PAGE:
Hall of Fame arguments are inherently stupid. Not only do they usually devolve into some combination of homer fandom and impolite screeching, their final results are monopolized by people who oftentimes seem to have no idea what they're doing. Case in point: Monday's announcement.
For the gazillionth time in just as many tries, Ron Santo was denied entry to the baseball Hall of Fame by a group of veteran baseball players. Despite their incredible skill at the game, and the respect these players command, these vets apparently know nothing about Ron Santo. Or, they know everything about him and still inexplicably don't think he belongs in the Hall. Or they hate him personally. It's got to be one of the three.
The argument is so old and oft-repeated, it really doesn't need further reinforcement. But here goes. From 1960-to-1974, Ron Santo was a Hall of Fame caliber-player on a team that rarely allowed him to showcase his skills. In his prime, he was as effective a third-basemen as any GM can dream of. He was among the best third basement of all time.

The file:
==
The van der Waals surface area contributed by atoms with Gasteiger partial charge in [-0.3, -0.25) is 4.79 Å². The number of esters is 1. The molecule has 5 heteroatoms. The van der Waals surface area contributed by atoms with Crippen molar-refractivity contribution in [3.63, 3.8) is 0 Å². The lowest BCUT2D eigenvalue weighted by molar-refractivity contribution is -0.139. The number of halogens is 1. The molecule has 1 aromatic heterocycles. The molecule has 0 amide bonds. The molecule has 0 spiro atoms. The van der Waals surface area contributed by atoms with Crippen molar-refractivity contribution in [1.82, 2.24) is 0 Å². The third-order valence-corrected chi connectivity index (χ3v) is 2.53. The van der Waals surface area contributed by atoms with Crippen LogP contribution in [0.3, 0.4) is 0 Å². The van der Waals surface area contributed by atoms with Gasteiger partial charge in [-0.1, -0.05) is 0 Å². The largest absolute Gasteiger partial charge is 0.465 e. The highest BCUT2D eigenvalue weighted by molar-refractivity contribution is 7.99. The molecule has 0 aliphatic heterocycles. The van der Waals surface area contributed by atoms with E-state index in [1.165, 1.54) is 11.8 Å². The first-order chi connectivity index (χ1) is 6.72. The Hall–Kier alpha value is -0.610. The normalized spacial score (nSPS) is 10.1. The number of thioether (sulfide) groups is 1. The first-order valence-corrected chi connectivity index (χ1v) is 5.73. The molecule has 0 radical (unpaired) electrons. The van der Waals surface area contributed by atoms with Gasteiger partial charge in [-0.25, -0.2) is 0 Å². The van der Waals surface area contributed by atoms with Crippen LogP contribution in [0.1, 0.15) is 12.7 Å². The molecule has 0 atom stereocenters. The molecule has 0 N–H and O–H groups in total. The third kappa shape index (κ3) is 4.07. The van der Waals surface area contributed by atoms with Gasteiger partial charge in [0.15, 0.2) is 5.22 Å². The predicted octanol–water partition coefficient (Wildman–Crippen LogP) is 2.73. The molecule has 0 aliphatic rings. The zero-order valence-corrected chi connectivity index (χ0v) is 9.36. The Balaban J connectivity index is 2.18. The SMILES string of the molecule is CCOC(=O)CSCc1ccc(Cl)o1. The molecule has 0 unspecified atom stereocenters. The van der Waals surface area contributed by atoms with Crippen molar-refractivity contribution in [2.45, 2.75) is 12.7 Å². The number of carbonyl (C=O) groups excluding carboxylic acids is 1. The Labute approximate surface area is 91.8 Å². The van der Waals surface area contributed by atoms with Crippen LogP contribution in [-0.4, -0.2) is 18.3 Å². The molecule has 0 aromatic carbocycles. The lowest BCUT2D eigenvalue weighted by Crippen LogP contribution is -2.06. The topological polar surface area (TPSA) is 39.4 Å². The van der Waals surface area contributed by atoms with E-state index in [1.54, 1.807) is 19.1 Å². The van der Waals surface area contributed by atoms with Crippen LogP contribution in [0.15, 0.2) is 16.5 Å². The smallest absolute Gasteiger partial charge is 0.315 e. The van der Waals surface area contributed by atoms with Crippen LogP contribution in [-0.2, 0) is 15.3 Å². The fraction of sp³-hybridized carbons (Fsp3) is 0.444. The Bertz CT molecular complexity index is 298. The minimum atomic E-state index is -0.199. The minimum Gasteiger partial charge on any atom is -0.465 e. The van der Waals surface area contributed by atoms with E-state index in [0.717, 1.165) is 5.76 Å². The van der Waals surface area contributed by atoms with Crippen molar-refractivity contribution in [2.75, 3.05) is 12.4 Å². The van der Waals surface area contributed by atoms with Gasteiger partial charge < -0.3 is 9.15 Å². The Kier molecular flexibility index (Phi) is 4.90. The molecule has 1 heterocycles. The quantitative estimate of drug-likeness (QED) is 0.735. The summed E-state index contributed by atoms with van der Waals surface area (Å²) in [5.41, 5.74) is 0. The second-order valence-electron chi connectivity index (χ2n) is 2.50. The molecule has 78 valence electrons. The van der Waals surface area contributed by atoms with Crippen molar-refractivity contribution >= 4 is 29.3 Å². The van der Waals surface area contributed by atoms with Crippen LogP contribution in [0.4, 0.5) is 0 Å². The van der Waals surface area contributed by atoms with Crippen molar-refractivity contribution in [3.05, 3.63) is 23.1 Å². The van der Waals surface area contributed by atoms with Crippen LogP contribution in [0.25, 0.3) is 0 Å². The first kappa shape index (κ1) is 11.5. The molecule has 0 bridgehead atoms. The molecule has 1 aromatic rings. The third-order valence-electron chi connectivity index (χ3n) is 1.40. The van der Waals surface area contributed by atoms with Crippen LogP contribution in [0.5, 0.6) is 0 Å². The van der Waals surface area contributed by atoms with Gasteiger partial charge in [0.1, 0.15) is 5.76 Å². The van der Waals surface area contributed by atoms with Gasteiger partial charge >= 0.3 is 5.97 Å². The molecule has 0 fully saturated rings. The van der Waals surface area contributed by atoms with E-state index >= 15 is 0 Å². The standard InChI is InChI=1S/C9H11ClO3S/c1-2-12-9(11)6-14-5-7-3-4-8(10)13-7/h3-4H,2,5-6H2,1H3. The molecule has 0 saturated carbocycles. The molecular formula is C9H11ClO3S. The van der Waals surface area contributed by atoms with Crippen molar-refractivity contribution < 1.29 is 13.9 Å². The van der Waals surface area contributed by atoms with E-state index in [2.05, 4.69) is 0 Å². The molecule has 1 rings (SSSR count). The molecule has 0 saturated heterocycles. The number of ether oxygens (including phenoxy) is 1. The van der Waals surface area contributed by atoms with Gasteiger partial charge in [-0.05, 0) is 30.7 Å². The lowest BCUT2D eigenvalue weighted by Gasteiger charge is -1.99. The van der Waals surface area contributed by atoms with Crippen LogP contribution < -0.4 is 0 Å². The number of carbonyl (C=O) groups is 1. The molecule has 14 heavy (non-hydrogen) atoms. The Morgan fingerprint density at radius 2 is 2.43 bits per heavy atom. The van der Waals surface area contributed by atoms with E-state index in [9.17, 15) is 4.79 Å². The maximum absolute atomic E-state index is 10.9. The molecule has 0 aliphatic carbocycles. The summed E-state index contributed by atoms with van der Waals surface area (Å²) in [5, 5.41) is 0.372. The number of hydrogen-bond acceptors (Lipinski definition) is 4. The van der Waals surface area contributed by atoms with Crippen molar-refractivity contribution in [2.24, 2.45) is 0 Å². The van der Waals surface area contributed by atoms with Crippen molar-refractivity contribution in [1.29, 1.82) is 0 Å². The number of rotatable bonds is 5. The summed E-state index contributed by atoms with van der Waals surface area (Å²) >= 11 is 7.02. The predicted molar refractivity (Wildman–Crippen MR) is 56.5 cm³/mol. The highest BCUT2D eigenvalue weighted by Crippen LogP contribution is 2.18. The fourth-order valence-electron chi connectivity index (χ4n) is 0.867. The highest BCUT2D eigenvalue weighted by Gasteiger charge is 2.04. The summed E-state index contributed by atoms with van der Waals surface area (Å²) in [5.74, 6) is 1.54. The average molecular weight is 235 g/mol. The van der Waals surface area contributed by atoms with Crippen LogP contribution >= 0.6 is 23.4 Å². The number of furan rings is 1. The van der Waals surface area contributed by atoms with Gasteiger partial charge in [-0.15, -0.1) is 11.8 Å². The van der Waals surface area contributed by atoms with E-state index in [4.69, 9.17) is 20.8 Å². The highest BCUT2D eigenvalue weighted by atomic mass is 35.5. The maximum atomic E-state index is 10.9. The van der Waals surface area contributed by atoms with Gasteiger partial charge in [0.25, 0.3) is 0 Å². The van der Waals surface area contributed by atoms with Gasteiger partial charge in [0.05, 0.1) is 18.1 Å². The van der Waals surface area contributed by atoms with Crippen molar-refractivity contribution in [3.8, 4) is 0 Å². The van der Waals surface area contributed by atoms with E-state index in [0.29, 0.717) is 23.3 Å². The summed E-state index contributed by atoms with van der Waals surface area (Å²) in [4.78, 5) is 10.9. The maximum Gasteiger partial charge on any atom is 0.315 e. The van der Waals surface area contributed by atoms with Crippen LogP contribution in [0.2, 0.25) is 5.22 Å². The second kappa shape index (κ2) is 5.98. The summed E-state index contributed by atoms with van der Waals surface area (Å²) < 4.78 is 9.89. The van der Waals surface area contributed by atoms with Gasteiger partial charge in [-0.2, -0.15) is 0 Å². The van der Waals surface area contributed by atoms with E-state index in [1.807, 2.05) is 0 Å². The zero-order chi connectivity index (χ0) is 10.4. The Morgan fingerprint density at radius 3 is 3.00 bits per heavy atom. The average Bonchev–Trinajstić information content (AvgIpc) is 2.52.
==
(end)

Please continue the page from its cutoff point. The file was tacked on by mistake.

He was really, really good at baseball, and the numbers bear it out, both in context and compared to the modern game.
Of course, that doesn't even begin to touch on Santo's playing and post-playing life, in which he has transformed himself into a symbol of the old-world game both in Chicago and across the country. A horrible but lovable broadcaster, Santo has rarely seemed to hold a grudge about his lack of Hall status, each year publicly wishing and hoping he'd get in but never seeming to hold it against the committee when, each year, he doesn't. He just keeps hoping it will happen. It never does.
This year, Santo should end the nonsense. When he is nominated again, he should take his name off the ballot and ask to be removed from the joke of a process that is the Veterans Committee vote. (The Veterans Committee never votes anyone in; it's a wonder they convene the process anyway. There's much money to be saved on postage and first-class flights.)
Santo should know that the Hall of Fame is incomplete without him, and that he shouldn't need the Hall to validate his accomplishments on the baseball field. If they haven't gotten it right since 1980, the voters aren't going to get it right any time in the 21st century.